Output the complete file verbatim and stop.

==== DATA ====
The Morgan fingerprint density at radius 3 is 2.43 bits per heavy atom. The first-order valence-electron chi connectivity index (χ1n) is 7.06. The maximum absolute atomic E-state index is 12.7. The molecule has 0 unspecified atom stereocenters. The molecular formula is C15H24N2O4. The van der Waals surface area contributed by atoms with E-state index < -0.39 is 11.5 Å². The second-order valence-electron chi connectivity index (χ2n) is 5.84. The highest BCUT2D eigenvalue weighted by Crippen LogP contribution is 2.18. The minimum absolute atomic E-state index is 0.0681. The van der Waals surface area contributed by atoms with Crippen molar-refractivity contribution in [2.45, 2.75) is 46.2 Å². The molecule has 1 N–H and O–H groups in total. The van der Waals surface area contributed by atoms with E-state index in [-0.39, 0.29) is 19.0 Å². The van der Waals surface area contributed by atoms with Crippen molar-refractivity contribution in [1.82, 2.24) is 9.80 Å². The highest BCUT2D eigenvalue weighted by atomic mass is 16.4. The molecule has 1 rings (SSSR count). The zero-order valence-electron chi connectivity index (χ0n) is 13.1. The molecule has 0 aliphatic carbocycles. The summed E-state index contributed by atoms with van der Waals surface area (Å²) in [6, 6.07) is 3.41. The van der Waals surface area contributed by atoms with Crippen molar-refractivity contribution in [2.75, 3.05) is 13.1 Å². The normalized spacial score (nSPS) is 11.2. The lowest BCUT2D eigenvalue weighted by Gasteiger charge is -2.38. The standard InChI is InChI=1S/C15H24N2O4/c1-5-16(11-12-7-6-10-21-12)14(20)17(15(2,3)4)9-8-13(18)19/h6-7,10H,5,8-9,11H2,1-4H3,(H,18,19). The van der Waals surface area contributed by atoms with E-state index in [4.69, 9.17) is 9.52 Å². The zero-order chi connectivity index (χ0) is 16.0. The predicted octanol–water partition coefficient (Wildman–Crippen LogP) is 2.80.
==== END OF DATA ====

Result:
The Morgan fingerprint density at radius 3 is 2.43 bits per heavy atom. The first-order valence-electron chi connectivity index (χ1n) is 7.06. The maximum absolute atomic E-state index is 12.7. The molecule has 0 unspecified atom stereocenters. The molecular formula is C15H24N2O4. The van der Waals surface area contributed by atoms with E-state index < -0.39 is 11.5 Å². The second-order valence-electron chi connectivity index (χ2n) is 5.84. The highest BCUT2D eigenvalue weighted by Crippen LogP contribution is 2.18. The minimum absolute atomic E-state index is 0.0681. The van der Waals surface area contributed by atoms with Crippen molar-refractivity contribution in [2.45, 2.75) is 46.2 Å². The molecule has 1 N–H and O–H groups in total. The van der Waals surface area contributed by atoms with E-state index in [-0.39, 0.29) is 19.0 Å². The van der Waals surface area contributed by atoms with Crippen molar-refractivity contribution in [1.82, 2.24) is 9.80 Å². The highest BCUT2D eigenvalue weighted by atomic mass is 16.4. The molecule has 1 rings (SSSR count). The zero-order valence-electron chi connectivity index (χ0n) is 13.1. The molecule has 0 aliphatic carbocycles. The summed E-state index contributed by atoms with van der Waals surface area (Å²) in [6, 6.07) is 3.41. The van der Waals surface area contributed by atoms with Crippen molar-refractivity contribution in [2.75, 3.05) is 13.1 Å². The normalized spacial score (nSPS) is 11.2. The lowest BCUT2D eigenvalue weighted by Gasteiger charge is -2.38. The standard InChI is InChI=1S/C15H24N2O4/c1-5-16(11-12-7-6-10-21-12)14(20)17(15(2,3)4)9-8-13(18)19/h6-7,10H,5,8-9,11H2,1-4H3,(H,18,19). The van der Waals surface area contributed by atoms with E-state index in [4.69, 9.17) is 9.52 Å². The zero-order chi connectivity index (χ0) is 16.0. The predicted octanol–water partition coefficient (Wildman–Crippen LogP) is 2.80.